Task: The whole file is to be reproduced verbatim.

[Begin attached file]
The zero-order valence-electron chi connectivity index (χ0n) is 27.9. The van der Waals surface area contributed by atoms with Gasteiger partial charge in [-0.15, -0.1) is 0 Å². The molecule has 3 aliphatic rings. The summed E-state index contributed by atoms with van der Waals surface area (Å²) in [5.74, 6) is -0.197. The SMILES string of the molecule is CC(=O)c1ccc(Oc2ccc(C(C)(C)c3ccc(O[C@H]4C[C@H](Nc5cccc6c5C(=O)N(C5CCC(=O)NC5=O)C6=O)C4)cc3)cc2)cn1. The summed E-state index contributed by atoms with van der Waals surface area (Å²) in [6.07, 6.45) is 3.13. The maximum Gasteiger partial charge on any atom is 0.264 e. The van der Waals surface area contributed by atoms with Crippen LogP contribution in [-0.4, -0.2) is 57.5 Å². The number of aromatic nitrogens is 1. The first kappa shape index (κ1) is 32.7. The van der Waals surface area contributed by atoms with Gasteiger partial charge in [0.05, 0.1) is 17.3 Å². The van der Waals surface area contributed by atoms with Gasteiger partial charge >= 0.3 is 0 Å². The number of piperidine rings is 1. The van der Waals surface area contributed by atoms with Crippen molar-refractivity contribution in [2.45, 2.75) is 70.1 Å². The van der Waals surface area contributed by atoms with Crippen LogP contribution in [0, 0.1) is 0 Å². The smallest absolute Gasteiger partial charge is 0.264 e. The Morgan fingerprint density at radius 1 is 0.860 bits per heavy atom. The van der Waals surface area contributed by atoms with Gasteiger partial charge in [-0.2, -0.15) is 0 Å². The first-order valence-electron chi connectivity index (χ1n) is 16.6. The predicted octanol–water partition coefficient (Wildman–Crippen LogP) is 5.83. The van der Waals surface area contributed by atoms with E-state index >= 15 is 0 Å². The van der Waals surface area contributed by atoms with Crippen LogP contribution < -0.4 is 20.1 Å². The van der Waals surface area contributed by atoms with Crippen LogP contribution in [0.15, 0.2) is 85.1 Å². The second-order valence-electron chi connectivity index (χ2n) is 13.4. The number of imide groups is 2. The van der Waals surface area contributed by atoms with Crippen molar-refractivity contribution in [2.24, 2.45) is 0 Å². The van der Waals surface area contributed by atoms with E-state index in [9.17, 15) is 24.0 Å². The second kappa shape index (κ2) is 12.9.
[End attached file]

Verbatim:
The zero-order valence-electron chi connectivity index (χ0n) is 27.9. The van der Waals surface area contributed by atoms with Gasteiger partial charge in [-0.15, -0.1) is 0 Å². The molecule has 3 aliphatic rings. The summed E-state index contributed by atoms with van der Waals surface area (Å²) in [5.74, 6) is -0.197. The SMILES string of the molecule is CC(=O)c1ccc(Oc2ccc(C(C)(C)c3ccc(O[C@H]4C[C@H](Nc5cccc6c5C(=O)N(C5CCC(=O)NC5=O)C6=O)C4)cc3)cc2)cn1. The summed E-state index contributed by atoms with van der Waals surface area (Å²) in [6.07, 6.45) is 3.13. The maximum Gasteiger partial charge on any atom is 0.264 e. The van der Waals surface area contributed by atoms with Crippen LogP contribution in [-0.4, -0.2) is 57.5 Å². The number of aromatic nitrogens is 1. The first kappa shape index (κ1) is 32.7. The van der Waals surface area contributed by atoms with Gasteiger partial charge in [0.05, 0.1) is 17.3 Å². The van der Waals surface area contributed by atoms with Gasteiger partial charge >= 0.3 is 0 Å². The number of piperidine rings is 1. The van der Waals surface area contributed by atoms with Crippen molar-refractivity contribution in [2.45, 2.75) is 70.1 Å². The van der Waals surface area contributed by atoms with Crippen LogP contribution in [0, 0.1) is 0 Å². The smallest absolute Gasteiger partial charge is 0.264 e. The Morgan fingerprint density at radius 1 is 0.860 bits per heavy atom. The van der Waals surface area contributed by atoms with Gasteiger partial charge in [-0.2, -0.15) is 0 Å². The first-order valence-electron chi connectivity index (χ1n) is 16.6. The predicted octanol–water partition coefficient (Wildman–Crippen LogP) is 5.83. The van der Waals surface area contributed by atoms with E-state index >= 15 is 0 Å². The van der Waals surface area contributed by atoms with Crippen LogP contribution < -0.4 is 20.1 Å². The van der Waals surface area contributed by atoms with Crippen LogP contribution in [0.15, 0.2) is 85.1 Å². The second-order valence-electron chi connectivity index (χ2n) is 13.4. The number of imide groups is 2. The van der Waals surface area contributed by atoms with Crippen molar-refractivity contribution in [2.24, 2.45) is 0 Å². The van der Waals surface area contributed by atoms with E-state index in [9.17, 15) is 24.0 Å². The second kappa shape index (κ2) is 12.9.